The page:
February 19, 2014 00:00 By The Nation 3,128 Viewed
CASUALTIES ON BOTH SIDES, NEARLY 700 INJURED SO FAR OVER THE PAST 11 WEEKS
FOUR PEOPLE were killed and 64 others injured in clashes between anti-government protesters and police yesterday.
The casualties occurred on both sides as the authorities were trying to reclaim public areas from the demonstrators. The Erawan Emergency Medical Service Centre confirmed these figures at about 4.40pm yesterday.
With the latest casualties, the number of victims in the ongoing political violence has risen to 697, of whom 15 have died so far. These statistics have been compiled since the first clash erupted near Ramkhamhaeng University on November 30.
Three victims identified
Of the four killed yesterday, three were identified as Pol Snr Sgt-Major Phienchai Pharawat, 45; plus Supoj Boonrung, 52; and Thanusak Rattanakhot, 29, who were both believed to be protesters.
Of the 64 injured, 10 were police, who were admitted for treatment at the Police General Hospital. One of the officers had to undergo surgery to remove a bullet from his head.
Most of the injured police officers hailed from non-commissioned ranks with many apparently suffering from wounds caused by shrapnel.
Only one commissioned officer appeared on the list of casualties – Pol Colonel Yongyuth Ruangdej, a superintendent at the Royal Police Cadet Academy, who sustained a gunshot wound to his leg.
Other victims from yesterday’s clashes were mostly being treated at nearby hospitals such as the Klang Hospital, Hua Chiew Hospital, Ramathibodi Hospital, Faculty of Medicine Vajira Hospital, and Priest Hospital.
Meanwhile, Public Health Minister Pradit Sinthawanarong said yesterday that hospitals in neighbouring provinces were put on alert, in case extra medical help was required to treat victims of political violence.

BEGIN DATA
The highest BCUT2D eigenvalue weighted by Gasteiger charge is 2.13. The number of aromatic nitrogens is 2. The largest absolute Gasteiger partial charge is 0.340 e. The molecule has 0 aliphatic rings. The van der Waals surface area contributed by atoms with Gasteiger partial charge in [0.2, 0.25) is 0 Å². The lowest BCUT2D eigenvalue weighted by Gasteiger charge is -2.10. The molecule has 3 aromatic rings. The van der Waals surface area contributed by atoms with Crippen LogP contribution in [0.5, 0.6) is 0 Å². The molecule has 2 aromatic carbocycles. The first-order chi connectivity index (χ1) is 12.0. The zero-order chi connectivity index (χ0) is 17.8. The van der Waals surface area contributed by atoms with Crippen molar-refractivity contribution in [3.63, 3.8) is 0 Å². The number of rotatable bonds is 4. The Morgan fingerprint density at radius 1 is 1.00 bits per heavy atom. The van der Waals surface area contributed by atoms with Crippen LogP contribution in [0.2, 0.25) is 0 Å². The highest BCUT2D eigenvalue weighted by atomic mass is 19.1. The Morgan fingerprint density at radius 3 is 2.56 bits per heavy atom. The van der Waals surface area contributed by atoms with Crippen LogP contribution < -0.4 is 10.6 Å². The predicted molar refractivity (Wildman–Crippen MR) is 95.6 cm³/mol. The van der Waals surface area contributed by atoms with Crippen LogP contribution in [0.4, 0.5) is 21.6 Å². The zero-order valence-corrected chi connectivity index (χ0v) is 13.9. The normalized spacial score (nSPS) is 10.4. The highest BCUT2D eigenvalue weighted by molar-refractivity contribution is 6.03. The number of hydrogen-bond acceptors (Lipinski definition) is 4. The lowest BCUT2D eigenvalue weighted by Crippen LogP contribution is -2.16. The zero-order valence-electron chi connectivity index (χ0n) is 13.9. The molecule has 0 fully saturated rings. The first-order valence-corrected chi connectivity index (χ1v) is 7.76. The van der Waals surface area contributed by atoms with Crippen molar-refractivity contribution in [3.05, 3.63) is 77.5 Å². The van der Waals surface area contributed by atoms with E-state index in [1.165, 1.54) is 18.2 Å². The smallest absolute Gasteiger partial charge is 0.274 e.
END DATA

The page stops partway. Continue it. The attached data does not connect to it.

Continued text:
“If there are more than 100 victims, there is a possibility that they will be sent to nearby provinces,” he said.
Anti-government protesters have been rallying on the streets for several months in a bid to pressure caretaker Prime Minister Yingluck Shinawatra to resign. They believe her resignation will pave the way for a People’s Council that will help implement reforms for public interest.
The Yingluck administration, however, has refused to step down, saying it needs to protect democracy.
It has imposed a state of emergency and went ahead with an election on February 2, but this |was marred with problems which |the Election Commission is attempting to resolve, such as a lack of candidates in many constituencies in the South.
Ballots also need to be held in many seats in Bangkok where voting could not be conducted because of protests or blockades that prevented the delivery of ballot papers.
With the political battle having also spread to the Internet, National Health Commission secretary-general Amphon Jindawatana expressed concern yesterday about victims’ personal information being used in the political struggle.
He warned that disclosing a patient’s personal information constituted a legal offence.
“Please respect patients’ basic rights,” he urged.